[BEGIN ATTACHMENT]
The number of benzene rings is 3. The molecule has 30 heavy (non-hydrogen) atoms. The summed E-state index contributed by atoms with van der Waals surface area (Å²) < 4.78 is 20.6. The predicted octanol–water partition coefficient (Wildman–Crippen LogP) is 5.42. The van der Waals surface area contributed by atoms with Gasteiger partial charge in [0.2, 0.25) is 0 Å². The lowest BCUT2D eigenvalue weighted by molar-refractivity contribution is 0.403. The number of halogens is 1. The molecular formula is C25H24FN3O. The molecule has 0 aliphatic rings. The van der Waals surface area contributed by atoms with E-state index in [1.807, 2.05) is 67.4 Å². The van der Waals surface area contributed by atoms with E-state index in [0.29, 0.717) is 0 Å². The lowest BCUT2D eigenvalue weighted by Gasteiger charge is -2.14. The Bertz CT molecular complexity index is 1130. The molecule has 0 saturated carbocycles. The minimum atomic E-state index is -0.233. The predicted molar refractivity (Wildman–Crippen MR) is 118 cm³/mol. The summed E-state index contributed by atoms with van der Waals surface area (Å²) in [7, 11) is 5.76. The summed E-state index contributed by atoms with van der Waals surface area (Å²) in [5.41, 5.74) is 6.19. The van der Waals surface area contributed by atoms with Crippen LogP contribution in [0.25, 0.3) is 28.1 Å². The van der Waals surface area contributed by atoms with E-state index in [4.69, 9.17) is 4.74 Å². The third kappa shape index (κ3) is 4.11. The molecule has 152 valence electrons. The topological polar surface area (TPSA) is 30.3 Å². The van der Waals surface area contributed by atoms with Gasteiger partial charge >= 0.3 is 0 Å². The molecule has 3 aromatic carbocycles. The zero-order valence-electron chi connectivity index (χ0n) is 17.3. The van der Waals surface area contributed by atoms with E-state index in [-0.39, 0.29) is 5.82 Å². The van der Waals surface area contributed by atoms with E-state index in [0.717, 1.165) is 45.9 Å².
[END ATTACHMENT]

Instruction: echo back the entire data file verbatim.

The number of benzene rings is 3. The molecule has 30 heavy (non-hydrogen) atoms. The summed E-state index contributed by atoms with van der Waals surface area (Å²) < 4.78 is 20.6. The predicted octanol–water partition coefficient (Wildman–Crippen LogP) is 5.42. The van der Waals surface area contributed by atoms with Gasteiger partial charge in [0.2, 0.25) is 0 Å². The lowest BCUT2D eigenvalue weighted by molar-refractivity contribution is 0.403. The number of halogens is 1. The molecular formula is C25H24FN3O. The molecule has 0 aliphatic rings. The van der Waals surface area contributed by atoms with E-state index in [1.807, 2.05) is 67.4 Å². The van der Waals surface area contributed by atoms with E-state index in [0.29, 0.717) is 0 Å². The lowest BCUT2D eigenvalue weighted by Gasteiger charge is -2.14. The Bertz CT molecular complexity index is 1130. The molecule has 0 saturated carbocycles. The minimum atomic E-state index is -0.233. The predicted molar refractivity (Wildman–Crippen MR) is 118 cm³/mol. The summed E-state index contributed by atoms with van der Waals surface area (Å²) in [7, 11) is 5.76. The summed E-state index contributed by atoms with van der Waals surface area (Å²) in [5.41, 5.74) is 6.19. The van der Waals surface area contributed by atoms with Crippen LogP contribution in [0.25, 0.3) is 28.1 Å². The van der Waals surface area contributed by atoms with E-state index in [4.69, 9.17) is 4.74 Å². The third kappa shape index (κ3) is 4.11. The molecule has 152 valence electrons. The topological polar surface area (TPSA) is 30.3 Å². The van der Waals surface area contributed by atoms with Gasteiger partial charge >= 0.3 is 0 Å². The molecule has 3 aromatic carbocycles. The zero-order valence-electron chi connectivity index (χ0n) is 17.3. The van der Waals surface area contributed by atoms with E-state index in [-0.39, 0.29) is 5.82 Å². The van der Waals surface area contributed by atoms with E-state index in [0.717, 1.165) is 45.9 Å².